Hi. I'm Gary and I'm a radio ham.
I live on a tiny farm - a hilltop forest clearing in rural New Zealand, near the East Coast North Island port of Napier.
That's me below with some of our kids and their mum, a friendly angora goat. The camera-shy pregnant house cow who was doing her best to hide behind a fence post subsequently gave birth to Cocoa-the-cow.
Originally licensed as G4iFB in 1979, I emigrated to ZL in 2005. Down here on the Far Side I feel like I am DX
My first love is CW, particularly CW DXing, CW ragchewing and CW contesting (usually signing ZM4G at home or ZM4T at the club). Apart from the odd SSB contest or pileup and the occasional burst of enthusiasm for RTTY, PSK, JT65 or other digital modes, you'll mostly find me chasing DX at the bottom ends of whichever bands are open. I also enjoy homebrewing and experimenting with stuff when conditions are poor. My soldering iron is always within reach. One of my current projects is an active HF antenna for an SDR. Another is a 5 band quad.
Here are some of my recent QSOs:
I use DXcluster routinely, so if you see me spotting DX or if I am spotted, I am QRV. Hint: as a keen CW op, I am usually identified first on the Reverse Beacon Network.
I am the webmaster for ZL7T and ZM4T, and a present or past member of: the First Class Operator's Club (FOC), East Coast Contesters (ZM4T), NZART, RSGB, ARRL including A1 Ops, G-QRP-Club #1751, SKCC #6722, Quartz Hill Contest Club (ZL6QH), Chiltern DX Club (CDXC), Martlesham CG (M6T), Windmill CG (G0FBB), the renowned Red Dragons CG (GW8GT), Leicester Radio Society (G3LRS), Sutton & Cheam Radio Society, and the infamous Voodoo Contest Group.
My station (browse www.G4iFB.com for more)
My equipment includes Elecraft K3 and K2 radios and a KPA500, built from kits, THP HL-2.5K and LK550 amplifiers (both currently out of action), a trusty old AEA MM3 Morse Machine with a remote memory trigger, and a shiny chrome Bencher paddle.
My antennas include an old HyGain 3-ele tribander and various homebrew aerials - a 3-ele 17m Yagi (borrowed from my pal Morrie ZL2AAA), a 30m ground plane on the tin roof of my workshop, 80m and 40m fullwave wire loops dangling from ropes up convenient fir trees, a 12m fullwave wire delta loop on a lash-up fiberglass and PVC pipe support, a homebrewed 3 ele 6m quad (on the ground - didn't earn its place on the tower), and Other Stuff on a whim. I have 2 short towers and plenty of tall fir trees to support them - the wire antennas that is, not the towers. That would be silly.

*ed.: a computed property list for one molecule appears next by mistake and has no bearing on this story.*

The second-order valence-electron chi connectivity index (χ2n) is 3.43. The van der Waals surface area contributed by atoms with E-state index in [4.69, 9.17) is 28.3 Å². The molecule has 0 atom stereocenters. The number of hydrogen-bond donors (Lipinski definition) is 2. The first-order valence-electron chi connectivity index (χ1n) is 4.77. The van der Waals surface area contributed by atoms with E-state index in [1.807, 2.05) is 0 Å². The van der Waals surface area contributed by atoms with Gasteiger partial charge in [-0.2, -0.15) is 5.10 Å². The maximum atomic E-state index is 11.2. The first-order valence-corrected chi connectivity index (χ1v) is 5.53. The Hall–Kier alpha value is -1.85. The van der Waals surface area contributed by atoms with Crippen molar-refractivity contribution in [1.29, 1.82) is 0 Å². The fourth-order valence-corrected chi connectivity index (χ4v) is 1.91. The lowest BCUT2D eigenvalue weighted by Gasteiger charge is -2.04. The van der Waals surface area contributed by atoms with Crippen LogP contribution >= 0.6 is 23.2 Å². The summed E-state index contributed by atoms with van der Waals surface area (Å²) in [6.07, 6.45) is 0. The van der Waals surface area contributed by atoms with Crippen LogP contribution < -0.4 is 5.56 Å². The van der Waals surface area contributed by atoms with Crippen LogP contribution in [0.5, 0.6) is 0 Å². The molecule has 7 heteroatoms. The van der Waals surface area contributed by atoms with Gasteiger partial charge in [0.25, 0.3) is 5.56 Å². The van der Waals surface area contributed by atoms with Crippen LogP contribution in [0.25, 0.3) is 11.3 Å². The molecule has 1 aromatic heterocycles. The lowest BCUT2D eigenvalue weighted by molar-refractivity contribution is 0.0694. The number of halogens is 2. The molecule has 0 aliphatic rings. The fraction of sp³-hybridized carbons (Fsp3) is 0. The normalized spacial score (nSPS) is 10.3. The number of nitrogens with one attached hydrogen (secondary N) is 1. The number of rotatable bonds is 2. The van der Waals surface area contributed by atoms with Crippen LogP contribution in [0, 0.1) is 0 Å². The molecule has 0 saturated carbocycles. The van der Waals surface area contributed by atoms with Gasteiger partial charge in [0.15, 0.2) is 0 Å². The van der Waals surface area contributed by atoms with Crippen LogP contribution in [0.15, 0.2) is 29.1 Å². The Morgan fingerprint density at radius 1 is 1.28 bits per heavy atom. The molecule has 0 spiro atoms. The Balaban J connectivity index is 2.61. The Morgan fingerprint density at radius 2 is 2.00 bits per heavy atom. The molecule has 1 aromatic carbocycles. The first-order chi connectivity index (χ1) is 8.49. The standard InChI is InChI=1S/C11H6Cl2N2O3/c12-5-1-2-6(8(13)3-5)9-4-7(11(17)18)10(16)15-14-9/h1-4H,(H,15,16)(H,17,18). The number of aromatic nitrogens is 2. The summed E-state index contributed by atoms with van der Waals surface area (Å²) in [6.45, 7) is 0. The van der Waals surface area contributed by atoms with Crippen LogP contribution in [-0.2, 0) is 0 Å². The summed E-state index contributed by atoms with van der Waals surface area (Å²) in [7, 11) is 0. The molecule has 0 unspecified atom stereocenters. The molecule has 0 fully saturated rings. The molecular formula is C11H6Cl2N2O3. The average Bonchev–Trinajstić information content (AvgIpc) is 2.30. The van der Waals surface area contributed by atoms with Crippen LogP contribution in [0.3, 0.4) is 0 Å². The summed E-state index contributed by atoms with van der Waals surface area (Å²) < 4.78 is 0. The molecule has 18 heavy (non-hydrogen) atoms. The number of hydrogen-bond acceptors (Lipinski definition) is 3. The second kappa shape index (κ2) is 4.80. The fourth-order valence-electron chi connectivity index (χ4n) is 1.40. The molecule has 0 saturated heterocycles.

Due to the cost and effort involved in installing low-loss coax feeders to each of my antennas ~100m from the shack, I use homebrew remote antenna switches to share the main feeder runs.
I live on the East coast of North Island New Zealand (IOTA OC-036) in sunny Hawke's Bay. It's a lovely site in a pine forest with a clear takeoff all round and no neighbours in sight: there are photos, aerial shots and lots more info on my website G4iFB.com.
Take a look at the Great Circle map to see how wet the world appears from ZL, and just how far we are from the main ham population centers (the purple circle marks the edge of our hemisphere):
I reply promptly to direct QSLs received, less promptly to bureau cards. If you want a direct QSL reply, please send at least US$2 or an IRC and a QSL-card-sized addressed return envelope. The round trip for direct cards takes a month or so. I suspect the ZL post office still uses wakas (canoes).
If you send insufficient funds, I will probably reply via the bureaux but not direct.